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My London Experience

London is one of my favorite cities in the world. The two times I had visited it previously, it was part of a tour. This time, after spending a week in Paris with my brother and his son, I took the train to London all on my own. This was quite exciting. The Channel is an experience!

I stayed at the Comfort Inn on Hyde Park. It was in a lovely section of London, near so many wonderful sights. There was a tube station and a bus stop a little over a block away and the rooms were really nice and big!

I am so glad that I was able to experience London on my own. I didn’t have to rush through places, merely glancing at things as I’m hurried along. I like to experience the history, psychology and atmosphere of a place. I believe that dramatic historical events leave a psychic impression on communities and buildings.

The first & second day I walked around the area and bought a 24 hour bus tour ticket. I used this to scope out different sections. While walking around Trafalgar Square a woman asked me if I’d take a picture of her & her husband. I said sure & while I was doing that I got dropped on by a pigeon. I took that very personally; I mean, I was just trying to be nice!


My real adventure began on my third day in London. It was really cold out so I decided to take ‘The Romantic England Tour’. It was a tour of Oxford and Stratford-upon-Avon.


Oxford is really a world all its own. It is the oldest English speaking university in the world, there has been an educational institution in Oxford since 1096 and many of the present day buildings date back that far. Lewis Carroll, the author of ‘Alice in Wonderland’; C. S. Lewis, author of ‘The Chronicles of Narnia’ and J. R. R. Tolkien, author of ‘The Lord of the Rings’, all went to Oxford at the same time. They would meet at a pub called ‘The Eagle and Child’. I ate lunch there and had a wonderful time imagining the three of them sitting at a table and fantasizing about alternate realities and worlds.

Our next stop was Stratford-Upon-Avon, Shakespeare’s home. The town itself was awe inspiring because so much is still like it was in the 1500’s. There were also little groups discussing his life and works going on in every gathering place.

I took a tour called ‘The Living History Tour’ the next day. Of course, as a former history teacher, this fascinated me. We first went to Leeds Castle in Kent, which is described as the ‘loveliest castle in the world’. It’s in the middle of a lake! It really is pretty but I’ve taken so many walks through castles that I decided to spend most of my time at Fairfax Hall and courtyard across from the castle. It was really interesting and entertaining. There were people dressed like they must have been five or six hundred years ago, performing little plays and carrying on jobs like they would have in those centuries.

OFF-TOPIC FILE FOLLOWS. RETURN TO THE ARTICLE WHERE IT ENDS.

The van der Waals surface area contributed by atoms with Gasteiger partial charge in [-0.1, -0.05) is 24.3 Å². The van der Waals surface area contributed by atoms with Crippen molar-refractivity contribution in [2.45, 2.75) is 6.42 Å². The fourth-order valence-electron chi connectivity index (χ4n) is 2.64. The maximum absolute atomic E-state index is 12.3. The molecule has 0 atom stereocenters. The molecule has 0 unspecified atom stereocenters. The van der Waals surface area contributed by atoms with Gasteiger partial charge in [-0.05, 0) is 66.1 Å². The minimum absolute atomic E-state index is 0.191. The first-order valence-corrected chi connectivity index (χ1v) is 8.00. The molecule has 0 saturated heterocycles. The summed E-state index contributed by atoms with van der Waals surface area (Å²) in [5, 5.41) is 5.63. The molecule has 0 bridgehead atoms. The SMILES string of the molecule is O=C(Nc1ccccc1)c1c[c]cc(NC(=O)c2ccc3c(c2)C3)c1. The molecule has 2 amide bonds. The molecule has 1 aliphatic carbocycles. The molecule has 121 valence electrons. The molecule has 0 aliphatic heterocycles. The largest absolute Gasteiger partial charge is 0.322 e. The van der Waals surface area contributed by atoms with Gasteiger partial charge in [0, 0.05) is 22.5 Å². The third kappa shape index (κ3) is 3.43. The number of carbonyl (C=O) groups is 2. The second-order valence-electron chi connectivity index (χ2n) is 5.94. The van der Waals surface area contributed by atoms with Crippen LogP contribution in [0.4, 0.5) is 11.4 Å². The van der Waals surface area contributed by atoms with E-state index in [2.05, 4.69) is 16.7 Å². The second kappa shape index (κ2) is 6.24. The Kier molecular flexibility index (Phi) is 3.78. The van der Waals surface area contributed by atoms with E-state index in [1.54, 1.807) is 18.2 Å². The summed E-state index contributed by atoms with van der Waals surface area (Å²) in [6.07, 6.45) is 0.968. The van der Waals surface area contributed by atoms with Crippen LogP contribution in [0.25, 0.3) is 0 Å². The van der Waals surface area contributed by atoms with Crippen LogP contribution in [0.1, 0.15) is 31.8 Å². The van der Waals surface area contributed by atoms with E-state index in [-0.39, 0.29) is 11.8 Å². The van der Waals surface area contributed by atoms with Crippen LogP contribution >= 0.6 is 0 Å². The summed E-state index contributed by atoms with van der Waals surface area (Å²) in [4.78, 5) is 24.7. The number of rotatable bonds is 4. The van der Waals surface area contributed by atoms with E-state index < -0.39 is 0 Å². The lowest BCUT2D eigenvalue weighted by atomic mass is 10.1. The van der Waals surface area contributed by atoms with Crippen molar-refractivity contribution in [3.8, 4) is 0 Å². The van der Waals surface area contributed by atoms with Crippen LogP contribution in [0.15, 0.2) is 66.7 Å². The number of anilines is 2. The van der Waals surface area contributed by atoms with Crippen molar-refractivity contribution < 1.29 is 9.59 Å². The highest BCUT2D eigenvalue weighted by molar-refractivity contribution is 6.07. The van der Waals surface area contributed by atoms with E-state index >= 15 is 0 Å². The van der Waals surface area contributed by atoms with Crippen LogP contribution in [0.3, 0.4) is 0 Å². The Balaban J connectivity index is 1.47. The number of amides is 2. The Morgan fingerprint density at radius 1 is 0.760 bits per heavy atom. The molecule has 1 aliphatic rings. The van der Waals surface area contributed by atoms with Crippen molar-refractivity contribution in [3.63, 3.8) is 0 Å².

We got to visit Canterbury. You wouldn’t believe the Canterbury Cathedral; it is so grand and beautiful! It overwhelms you to walk around inside and imagine Thomas Becket, the Archbishop of Canterbury being killed there. There is also a wonderful Chaucer museum in Canterbury where there are little role-plays being put on based on Chaucer’s stories. It was mesmerizing to walk around this area and just soak up the history, energy and thoughts of the people that have lived and died in this wonderful city.

I next ventured out to Somerset House; if you ever go to London, be sure and visit this beautiful place. I hate to call it a house because it was spread out over an area the size of an American block. It was huge, with an open area in the middle containing diverse gardens and dancing fountains. I spent most of my time in the section called the Courtland Gallery; it had a fantastic collection of Renaissance and Impressionist art.


I also got to check out the Sherlock Holmes Museum at 221 B Baker Street. It is a cornucopia of scenes and characters from the many books about the Sherlock Holmes escapades. From the Sherlock Holmes Museum I took a bus to Bloomsbury. This is one of my favorite sections of London. I walked by Virginia Woolf’s home on Fitzroy Square where she would often stand looking out the window while she worked on her books.

After a lot of walking around I finally found the Charles Dickens Museum; in case you can’t tell, I’m fascinated by authors. It’s in the Dickens’ Bloomsbury home. The most exciting part of this excursion was when I went to the basement. In the study there was a professor conducting a round table discussion about the works of Charles Dickens. I sat and listened for a while and learned some interesting information about what was going on in London during Dickens’ lifetime.

This was by far my most exciting, fun and educational trip I’ve taken so far. I began saving for my next trip the minute I got home.

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